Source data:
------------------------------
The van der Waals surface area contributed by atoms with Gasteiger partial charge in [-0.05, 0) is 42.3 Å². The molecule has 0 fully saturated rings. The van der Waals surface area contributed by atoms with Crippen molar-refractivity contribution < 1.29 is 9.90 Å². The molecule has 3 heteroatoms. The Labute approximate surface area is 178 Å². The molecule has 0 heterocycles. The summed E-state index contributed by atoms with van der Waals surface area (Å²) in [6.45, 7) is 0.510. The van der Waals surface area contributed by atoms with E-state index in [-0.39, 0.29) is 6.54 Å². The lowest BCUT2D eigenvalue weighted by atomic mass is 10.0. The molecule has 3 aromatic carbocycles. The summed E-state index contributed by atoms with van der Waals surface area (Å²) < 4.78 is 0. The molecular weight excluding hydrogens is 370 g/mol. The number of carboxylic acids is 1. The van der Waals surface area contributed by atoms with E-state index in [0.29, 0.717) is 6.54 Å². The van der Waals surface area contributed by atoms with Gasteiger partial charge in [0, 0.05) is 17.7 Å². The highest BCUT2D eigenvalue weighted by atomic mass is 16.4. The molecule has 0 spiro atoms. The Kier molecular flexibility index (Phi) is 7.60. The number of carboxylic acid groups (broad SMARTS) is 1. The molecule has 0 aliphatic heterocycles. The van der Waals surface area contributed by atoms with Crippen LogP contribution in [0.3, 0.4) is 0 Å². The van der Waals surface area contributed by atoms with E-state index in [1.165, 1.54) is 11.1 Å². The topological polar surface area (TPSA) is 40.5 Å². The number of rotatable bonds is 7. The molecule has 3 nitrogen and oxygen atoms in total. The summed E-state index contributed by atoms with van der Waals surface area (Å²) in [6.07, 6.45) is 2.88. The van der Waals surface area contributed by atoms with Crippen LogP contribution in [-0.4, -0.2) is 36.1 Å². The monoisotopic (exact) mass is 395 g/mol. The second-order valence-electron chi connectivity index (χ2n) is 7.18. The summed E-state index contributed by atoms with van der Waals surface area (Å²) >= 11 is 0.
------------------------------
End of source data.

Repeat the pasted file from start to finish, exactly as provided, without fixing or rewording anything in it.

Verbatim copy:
The van der Waals surface area contributed by atoms with Gasteiger partial charge in [-0.05, 0) is 42.3 Å². The molecule has 0 fully saturated rings. The van der Waals surface area contributed by atoms with Crippen molar-refractivity contribution < 1.29 is 9.90 Å². The molecule has 3 heteroatoms. The Labute approximate surface area is 178 Å². The molecule has 0 heterocycles. The summed E-state index contributed by atoms with van der Waals surface area (Å²) in [6.45, 7) is 0.510. The van der Waals surface area contributed by atoms with E-state index in [-0.39, 0.29) is 6.54 Å². The lowest BCUT2D eigenvalue weighted by atomic mass is 10.0. The molecule has 3 aromatic carbocycles. The summed E-state index contributed by atoms with van der Waals surface area (Å²) < 4.78 is 0. The molecular weight excluding hydrogens is 370 g/mol. The number of carboxylic acids is 1. The van der Waals surface area contributed by atoms with E-state index in [0.29, 0.717) is 6.54 Å². The van der Waals surface area contributed by atoms with Gasteiger partial charge in [0, 0.05) is 17.7 Å². The highest BCUT2D eigenvalue weighted by atomic mass is 16.4. The molecule has 0 spiro atoms. The Kier molecular flexibility index (Phi) is 7.60. The number of carboxylic acid groups (broad SMARTS) is 1. The molecule has 0 aliphatic heterocycles. The van der Waals surface area contributed by atoms with Crippen LogP contribution in [0.3, 0.4) is 0 Å². The van der Waals surface area contributed by atoms with E-state index in [1.165, 1.54) is 11.1 Å². The topological polar surface area (TPSA) is 40.5 Å². The number of rotatable bonds is 7. The molecule has 3 nitrogen and oxygen atoms in total. The summed E-state index contributed by atoms with van der Waals surface area (Å²) in [6.07, 6.45) is 2.88. The van der Waals surface area contributed by atoms with Crippen LogP contribution in [-0.4, -0.2) is 36.1 Å². The monoisotopic (exact) mass is 395 g/mol. The second-order valence-electron chi connectivity index (χ2n) is 7.18. The summed E-state index contributed by atoms with van der Waals surface area (Å²) >= 11 is 0.